Tuesday, July 05, 2005

A Moral Issue and a few Theological Ones

So I have now officially completed my first week of college, and my first college assignment. Procrastination didn't get me too badly this time, but I need to step up my pace some, because there are going to be more than two papers which will be fairly long but not have really long times attached to them. (We're talking about 5 pages in about a week and a half, so nothing too horrible.)

I read today an intriguing (and I would say good and fair and balanced) article on gender and gaming over here at 1up.com. Well, to be honest, I didn't read every word of it, but I read a fair amount--enough to get the basics. It features commentary on the shifts in female stereotypes over the years, from the pretty girls who get rescued in older Zelda and Mario to the pretty girls who kick guys' butts in fighting games. (Depending on the fighting game, this may also be the pretty boys. See Soulcalibur's Yunsung.) It was good to read an article on a gaming website which acknowledged the problem of gender stereotyping in games but did not demonize game companies for doing what was and to a vast degree still is business. The article also acknowledges the progress that has been made, and must continue to be made, if the game industry is to play to more than just males. There was also the valid reiteration of the point that games are far from being the only media which can/does promote gender stereotypes; e.g. the People/inTouch/Us Weekly/Cosmopolitan magazines come to mind. Of course the biggest modern culprit, at least when it comes to female stereotypes, is the entire Dead or Alive series of games. I support 1up.com and others in dealing with this moral/cultural issue. Check it out.

World religions reading was interesting as usual. Comparing and contrasting religions helps one to better understand them. I've learned a lot about Hinduism these last few days and I am learning a lot about Buddhism from this weekend's reading. For instance, while both religions emphasize selflessness and service, the ideals are interpreted in different ways and taken to different lengths. It is also interesting to see the difference in dealing with the issue of desire. Christianity sees some desire as good, and some as bad, noting that when people desire bad things they are trying to fill a hole left by what they really desire (Christ.) But they do not know they desire Christ and so they try to fill the hole with the more tangible things they desire. When one comes to Christ one finds one's deep-rooted desires fulfilled, and the other desires either eliminated or fulfilled, depending upon the situation and the morality of those other desires. By contrast Buddhist teaching seems to indicate that the path to salvation is to eliminate all desire, rather than fulfilling it. Desire in Buddhism is not good at all--it is the root of our suffering. Somebody once pointed out that the goal of eliminiating all desire could be seen in and of itself as a desire, but in a sense you are eliminating that desire once you have eliminated all others. Of course none of this makes them compatible, but that is no matter for my textbook; it is determined to impart unto me the utmost pluralism (not the "appreciation of religions," as it defines it, but rather the idea that "all religions are somehow compatible and are a way of interacting with the divine reality.")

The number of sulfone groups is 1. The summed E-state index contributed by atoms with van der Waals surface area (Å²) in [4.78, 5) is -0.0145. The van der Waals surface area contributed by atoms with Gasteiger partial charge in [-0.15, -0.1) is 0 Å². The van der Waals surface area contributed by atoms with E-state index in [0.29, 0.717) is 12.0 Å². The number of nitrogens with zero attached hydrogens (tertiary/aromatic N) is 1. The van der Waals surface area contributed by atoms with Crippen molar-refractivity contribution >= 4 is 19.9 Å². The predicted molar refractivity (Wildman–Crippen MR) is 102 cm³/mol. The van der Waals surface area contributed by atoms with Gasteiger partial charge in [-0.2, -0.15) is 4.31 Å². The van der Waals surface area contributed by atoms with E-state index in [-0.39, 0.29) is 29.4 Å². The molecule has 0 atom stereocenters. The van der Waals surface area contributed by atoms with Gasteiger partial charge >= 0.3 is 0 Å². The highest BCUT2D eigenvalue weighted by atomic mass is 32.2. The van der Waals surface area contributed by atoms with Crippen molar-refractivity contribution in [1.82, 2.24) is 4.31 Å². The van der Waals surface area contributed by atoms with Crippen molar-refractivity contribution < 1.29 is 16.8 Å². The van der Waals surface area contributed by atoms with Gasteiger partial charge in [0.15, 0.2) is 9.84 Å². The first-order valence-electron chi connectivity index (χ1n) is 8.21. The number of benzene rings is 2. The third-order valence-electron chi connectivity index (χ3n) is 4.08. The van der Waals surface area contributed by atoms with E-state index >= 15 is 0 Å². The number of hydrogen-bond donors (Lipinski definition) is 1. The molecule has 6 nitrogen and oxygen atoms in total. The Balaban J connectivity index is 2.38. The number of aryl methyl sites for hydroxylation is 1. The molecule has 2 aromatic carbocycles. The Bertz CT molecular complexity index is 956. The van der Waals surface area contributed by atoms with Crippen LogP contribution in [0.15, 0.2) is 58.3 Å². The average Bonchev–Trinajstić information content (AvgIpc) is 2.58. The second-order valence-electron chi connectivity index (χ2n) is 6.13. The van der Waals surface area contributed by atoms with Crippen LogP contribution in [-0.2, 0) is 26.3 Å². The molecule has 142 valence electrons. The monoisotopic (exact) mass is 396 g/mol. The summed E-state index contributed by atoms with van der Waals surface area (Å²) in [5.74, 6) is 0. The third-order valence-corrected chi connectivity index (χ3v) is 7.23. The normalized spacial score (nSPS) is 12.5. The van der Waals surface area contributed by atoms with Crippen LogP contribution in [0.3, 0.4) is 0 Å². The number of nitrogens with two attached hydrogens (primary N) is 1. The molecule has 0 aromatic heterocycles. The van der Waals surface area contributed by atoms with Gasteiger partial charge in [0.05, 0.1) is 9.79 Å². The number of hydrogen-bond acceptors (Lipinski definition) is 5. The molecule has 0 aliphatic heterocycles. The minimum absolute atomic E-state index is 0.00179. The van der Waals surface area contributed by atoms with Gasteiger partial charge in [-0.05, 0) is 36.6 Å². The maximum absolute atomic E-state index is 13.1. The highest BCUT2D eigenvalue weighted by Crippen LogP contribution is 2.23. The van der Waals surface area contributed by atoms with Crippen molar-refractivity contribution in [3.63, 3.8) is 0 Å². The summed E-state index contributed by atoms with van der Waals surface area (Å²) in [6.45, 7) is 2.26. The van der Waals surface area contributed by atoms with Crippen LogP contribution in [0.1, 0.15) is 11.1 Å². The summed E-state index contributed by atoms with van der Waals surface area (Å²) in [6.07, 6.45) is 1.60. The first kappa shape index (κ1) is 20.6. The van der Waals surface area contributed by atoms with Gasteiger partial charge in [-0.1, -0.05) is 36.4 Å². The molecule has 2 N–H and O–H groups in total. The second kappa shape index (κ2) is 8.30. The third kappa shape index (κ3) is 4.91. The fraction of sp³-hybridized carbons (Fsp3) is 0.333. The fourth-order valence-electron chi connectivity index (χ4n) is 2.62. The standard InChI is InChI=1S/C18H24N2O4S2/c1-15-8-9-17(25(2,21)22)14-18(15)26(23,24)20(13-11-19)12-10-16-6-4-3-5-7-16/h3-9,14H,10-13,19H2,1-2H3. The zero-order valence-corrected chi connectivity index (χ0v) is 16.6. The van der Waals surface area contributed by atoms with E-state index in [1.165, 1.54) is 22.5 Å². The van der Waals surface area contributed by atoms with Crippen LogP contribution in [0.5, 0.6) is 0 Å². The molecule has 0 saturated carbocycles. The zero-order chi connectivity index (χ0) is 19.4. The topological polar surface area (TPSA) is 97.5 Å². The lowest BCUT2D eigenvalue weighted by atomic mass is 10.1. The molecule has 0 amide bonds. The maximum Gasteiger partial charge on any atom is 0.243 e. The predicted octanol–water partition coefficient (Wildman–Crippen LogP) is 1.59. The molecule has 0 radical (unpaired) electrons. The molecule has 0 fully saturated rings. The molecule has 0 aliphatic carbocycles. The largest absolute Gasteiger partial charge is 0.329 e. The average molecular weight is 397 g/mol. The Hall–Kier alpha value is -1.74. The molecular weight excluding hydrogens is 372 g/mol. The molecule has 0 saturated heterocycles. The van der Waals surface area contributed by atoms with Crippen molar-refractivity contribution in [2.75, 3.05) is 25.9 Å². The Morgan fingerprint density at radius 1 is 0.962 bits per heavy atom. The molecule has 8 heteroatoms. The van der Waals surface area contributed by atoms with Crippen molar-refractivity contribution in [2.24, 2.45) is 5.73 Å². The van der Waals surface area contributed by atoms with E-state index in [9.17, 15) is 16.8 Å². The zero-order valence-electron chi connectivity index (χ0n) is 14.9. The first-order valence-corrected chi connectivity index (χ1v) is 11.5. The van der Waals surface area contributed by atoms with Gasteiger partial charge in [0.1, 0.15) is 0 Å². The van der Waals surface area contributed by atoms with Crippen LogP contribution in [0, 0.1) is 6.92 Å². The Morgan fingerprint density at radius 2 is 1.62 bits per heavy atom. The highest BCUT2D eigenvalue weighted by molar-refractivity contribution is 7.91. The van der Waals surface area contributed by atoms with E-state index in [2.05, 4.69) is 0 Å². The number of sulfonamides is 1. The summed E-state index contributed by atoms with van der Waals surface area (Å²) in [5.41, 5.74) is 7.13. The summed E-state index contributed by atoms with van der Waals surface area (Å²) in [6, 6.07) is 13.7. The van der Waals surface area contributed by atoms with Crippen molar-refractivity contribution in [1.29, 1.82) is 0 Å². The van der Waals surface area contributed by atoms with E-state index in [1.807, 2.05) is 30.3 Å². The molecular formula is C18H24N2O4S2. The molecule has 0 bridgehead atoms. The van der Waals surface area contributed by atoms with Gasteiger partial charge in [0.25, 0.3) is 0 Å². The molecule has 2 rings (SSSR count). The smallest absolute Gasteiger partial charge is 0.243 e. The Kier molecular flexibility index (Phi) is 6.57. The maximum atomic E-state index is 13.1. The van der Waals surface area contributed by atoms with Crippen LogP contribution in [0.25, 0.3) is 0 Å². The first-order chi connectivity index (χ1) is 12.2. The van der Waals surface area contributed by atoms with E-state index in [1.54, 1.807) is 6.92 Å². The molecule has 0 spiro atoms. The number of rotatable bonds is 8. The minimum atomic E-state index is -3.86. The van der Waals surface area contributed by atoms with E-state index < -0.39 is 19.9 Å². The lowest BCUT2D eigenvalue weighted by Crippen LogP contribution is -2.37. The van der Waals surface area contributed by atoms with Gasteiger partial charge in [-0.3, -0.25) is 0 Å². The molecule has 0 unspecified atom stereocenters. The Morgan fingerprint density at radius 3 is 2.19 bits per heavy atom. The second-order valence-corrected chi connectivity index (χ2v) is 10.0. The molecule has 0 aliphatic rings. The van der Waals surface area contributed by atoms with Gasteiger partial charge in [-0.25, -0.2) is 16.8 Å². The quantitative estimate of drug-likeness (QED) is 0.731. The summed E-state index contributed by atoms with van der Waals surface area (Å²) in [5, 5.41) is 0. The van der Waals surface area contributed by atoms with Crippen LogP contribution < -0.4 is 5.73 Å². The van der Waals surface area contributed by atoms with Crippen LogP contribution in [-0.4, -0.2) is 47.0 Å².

My conclusions so far on compatibility of religions, going on belief systems:

Buddhism and Hinduism: Some, but not enough for them to really "work" well together. Morals are somewhat the same--Buddhism's moral code has less to do with the life you are "born" into. Hinduism and Christianity: Some interesting moral similarities, and some similarities in the manifestation of the divine. However the latter calls you to seek out the position that God wants for you, and the former simply says "where you were born is where the god(s) want you. Buddhism and Christianity: Just as with the other two, some moral similarities. Again espeically similar around the ideals of selflessness and charity, but these ideals are played out to different lengths. The biggest differences: Hinduism's pantheistic, Buddhism is non-theistic and Christianity is monotheistic. I should like to read the Bhagavad-Gita sometime, perhaps this summer. Should be an interesting read if I want to learn more about Hinduism's moral code.

Of course I must be fair and note that pluralism is a great thought. It is idealistic and reaches out in unity and love and understanding. But the greatest understanding is not found there; there will be more on this subject later.

1 comment:

Anonymous said...

Do Buddhism and gnosticism have anything in common, i.e., matter (desire) is bad?